Menstural Cycle

Menstrual cycle. increase and decrease of the hormones. Graph also depicts the growth of the follicle

The Menstrual Cycle:

Menstrual cycle. increase and decrease of the hormones. Graph also depicts the growth of the follicle
Menstrual cycle. increase and decrease of the hormones. Graph also depicts the growth of the follicle
  • On average begins at age of 12-14 years old and it starts from the first day of menses and ends just before the start of the new menstrual cycle. The average length  of the menstrual cycle  ranges from 21 to 35 days.
  • During the prepubertal stage, the primary oocytes are nurtured by the granulosa cells with nutrients and steroid hormones to develop from primordial follicle to a primary follicle.
  • During each menstrual cycle, few follicles enter a stage where a fluid containing steroid hormones secreted by the granulosa cells as well as some proteins and mucopolysaccharides and FSH accumulate in the central area of the follicle. At this stage the follicles are called graafian follicles.

Follicular Phase ( days 0-14) :

  • The hypothalamus secretes gonadotropin-releasinghormone (GnRH) causing the anterior pituitary to release follicle-stimulating hormone (FSH) and luteinizing hormone (LH).
  • FSH causes a single primordial follicle to develop into a graafian follicle while the neighboring follicles regress and become atretic . after they degenerate, the remaining follicle is called dominant follicle
  • FSH and LH interact with the ovaries’ theca and granulosa’s cells.
  • Theca cells: synthesize progesterone and are stimulated by LH to produce testosterone which is the precursor for estradiol
  • Granulosa Cells: are stimulated by FSH to convert the androgens that diffuses from the neighboring thecal cells to testosterone which is then converted to estradiol.
  • Estradiol stimulates the proliferation of the Uterus ‘s endometrium and acts as a negative feedback on the anterior pituitary, suppressing the LH and FSH levels.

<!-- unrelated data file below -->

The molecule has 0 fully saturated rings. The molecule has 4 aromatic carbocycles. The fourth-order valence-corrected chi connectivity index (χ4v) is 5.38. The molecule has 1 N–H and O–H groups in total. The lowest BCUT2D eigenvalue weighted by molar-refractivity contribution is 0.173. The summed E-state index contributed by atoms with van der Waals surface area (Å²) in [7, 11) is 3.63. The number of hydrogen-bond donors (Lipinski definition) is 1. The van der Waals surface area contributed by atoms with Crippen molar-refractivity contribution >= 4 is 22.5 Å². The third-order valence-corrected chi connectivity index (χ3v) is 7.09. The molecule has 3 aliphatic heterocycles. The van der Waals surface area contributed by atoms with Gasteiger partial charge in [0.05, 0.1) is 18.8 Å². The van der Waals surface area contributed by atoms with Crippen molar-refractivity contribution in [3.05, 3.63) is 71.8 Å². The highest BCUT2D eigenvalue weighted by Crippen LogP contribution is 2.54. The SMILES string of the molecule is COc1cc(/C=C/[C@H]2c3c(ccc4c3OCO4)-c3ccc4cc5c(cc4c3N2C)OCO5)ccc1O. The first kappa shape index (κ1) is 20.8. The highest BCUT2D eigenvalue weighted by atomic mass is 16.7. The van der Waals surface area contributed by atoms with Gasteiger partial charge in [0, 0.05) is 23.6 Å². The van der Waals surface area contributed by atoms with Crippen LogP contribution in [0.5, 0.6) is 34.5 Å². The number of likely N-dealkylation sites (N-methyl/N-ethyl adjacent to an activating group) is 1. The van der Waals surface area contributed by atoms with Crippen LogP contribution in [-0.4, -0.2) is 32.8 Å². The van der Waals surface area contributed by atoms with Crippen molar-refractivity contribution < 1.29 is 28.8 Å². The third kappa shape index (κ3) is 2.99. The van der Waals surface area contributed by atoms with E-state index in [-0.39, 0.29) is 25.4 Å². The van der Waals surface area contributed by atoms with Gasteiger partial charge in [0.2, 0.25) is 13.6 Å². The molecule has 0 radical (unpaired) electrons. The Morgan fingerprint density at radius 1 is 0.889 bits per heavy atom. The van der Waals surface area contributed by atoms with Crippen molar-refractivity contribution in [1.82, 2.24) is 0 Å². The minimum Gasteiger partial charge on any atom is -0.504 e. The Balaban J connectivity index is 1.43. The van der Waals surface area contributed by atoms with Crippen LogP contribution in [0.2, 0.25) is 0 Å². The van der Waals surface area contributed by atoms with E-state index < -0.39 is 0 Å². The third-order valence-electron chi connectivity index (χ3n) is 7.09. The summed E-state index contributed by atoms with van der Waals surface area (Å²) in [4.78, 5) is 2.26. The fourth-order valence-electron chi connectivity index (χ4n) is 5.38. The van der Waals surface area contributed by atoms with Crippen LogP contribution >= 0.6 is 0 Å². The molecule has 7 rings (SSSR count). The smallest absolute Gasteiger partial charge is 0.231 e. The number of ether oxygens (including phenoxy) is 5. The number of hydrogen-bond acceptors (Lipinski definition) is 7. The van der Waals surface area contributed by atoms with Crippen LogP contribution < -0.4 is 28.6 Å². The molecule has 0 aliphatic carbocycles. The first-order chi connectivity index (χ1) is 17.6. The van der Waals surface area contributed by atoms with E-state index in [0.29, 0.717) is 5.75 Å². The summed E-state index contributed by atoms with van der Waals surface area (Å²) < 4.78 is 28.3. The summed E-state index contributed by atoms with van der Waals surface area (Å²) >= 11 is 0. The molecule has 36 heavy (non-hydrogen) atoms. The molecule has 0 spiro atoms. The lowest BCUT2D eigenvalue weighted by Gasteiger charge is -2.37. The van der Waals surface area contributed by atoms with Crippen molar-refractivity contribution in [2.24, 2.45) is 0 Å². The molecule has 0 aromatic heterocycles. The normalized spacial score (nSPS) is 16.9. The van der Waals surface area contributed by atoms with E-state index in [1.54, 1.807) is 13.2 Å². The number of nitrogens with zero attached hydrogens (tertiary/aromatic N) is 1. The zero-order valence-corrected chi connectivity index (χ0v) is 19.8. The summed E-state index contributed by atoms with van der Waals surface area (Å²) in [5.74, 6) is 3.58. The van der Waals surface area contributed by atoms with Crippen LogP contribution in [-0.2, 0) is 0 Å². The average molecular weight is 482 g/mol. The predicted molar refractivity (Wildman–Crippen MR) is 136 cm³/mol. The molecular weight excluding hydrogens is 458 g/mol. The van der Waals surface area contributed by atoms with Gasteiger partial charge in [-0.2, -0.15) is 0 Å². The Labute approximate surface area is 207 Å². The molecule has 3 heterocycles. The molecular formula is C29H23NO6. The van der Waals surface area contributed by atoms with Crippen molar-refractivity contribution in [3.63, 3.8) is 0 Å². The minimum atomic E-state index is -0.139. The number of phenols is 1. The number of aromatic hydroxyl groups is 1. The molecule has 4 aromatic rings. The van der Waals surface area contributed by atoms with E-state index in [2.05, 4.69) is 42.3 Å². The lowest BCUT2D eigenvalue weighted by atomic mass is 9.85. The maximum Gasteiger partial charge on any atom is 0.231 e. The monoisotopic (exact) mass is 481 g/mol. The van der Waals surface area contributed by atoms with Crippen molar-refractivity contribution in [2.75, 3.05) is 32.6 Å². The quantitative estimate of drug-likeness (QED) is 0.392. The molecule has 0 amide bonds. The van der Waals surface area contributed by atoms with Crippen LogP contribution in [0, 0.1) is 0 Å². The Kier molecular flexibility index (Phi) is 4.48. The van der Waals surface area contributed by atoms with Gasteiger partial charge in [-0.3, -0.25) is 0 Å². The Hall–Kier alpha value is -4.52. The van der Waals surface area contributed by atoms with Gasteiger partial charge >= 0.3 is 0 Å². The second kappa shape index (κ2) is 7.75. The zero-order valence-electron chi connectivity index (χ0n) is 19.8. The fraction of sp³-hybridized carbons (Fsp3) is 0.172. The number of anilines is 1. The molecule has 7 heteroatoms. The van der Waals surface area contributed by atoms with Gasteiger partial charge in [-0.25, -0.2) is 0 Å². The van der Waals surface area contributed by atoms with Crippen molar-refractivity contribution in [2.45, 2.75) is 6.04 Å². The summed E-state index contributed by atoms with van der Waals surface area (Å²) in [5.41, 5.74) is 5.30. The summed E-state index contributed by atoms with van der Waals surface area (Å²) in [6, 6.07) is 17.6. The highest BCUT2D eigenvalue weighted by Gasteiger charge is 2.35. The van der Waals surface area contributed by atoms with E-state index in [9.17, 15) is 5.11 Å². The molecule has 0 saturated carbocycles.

Ovulation Phase (day 14) :

  • Ovulation occurs 14 days prior to menses, regardless of the cycle length.
  • Ovulation starts after the burst of estradiol at the end of the follicular phase. After a certain level is reached, estradiol has a positive feedback effect on the anterior pituitary by up-regulating GnRH receptors. These receptors make the anterior pituitary more responsive to GnRH and the anterior pituitary secretes more FSH and LH. This sharp rise of LH triggers ovulation.
  • Cervical mucus increase and becomes watery to allow penetration by sperm
  • At the end of ovulation , estradiol levels decrease.

 

Luteal (secretory) Phase ( days 14-28)

  • The corpus luteum (which is formed from the residual elements of the ruptured follicle) develops and synthesizes estradiol and progesterone.
  • High progesterone levels increases the secretory activity and vascularity of the endometrium to prepare it to receive the fertilized ovum
  • The basal body temperature increases because the progesterone increases the hypothalamic thermoregulatory center.
  • Then the cervical mucous becomes less and thicker since it is ” too late” for sperm to fertilize the ovum
  • The corpus luteum regresses if fertilization has not occured, and as a result estradiol and progesterone levels decrease abruptly.

Menses:

  • due to the regression of the corpus luteum and the sudden loss of the estradiol and progesterone, the endometrium lining is sloughed leading to menstrual bleeding or menses
  • During menses, primordial follicle for the next cycle is recruited.

Pregnancy:

  • Estrogen and progesterone levels increase steadily for:

1) Endometrium maintenance

2) Development of breasts for lactation after delivery

3) To suppress development of a new follicle.

  • The source of steroid hormones is the corpus luteum during 1st trimester
  • The source of steroid hormones is the placenta in 2nd and 3rd trimesters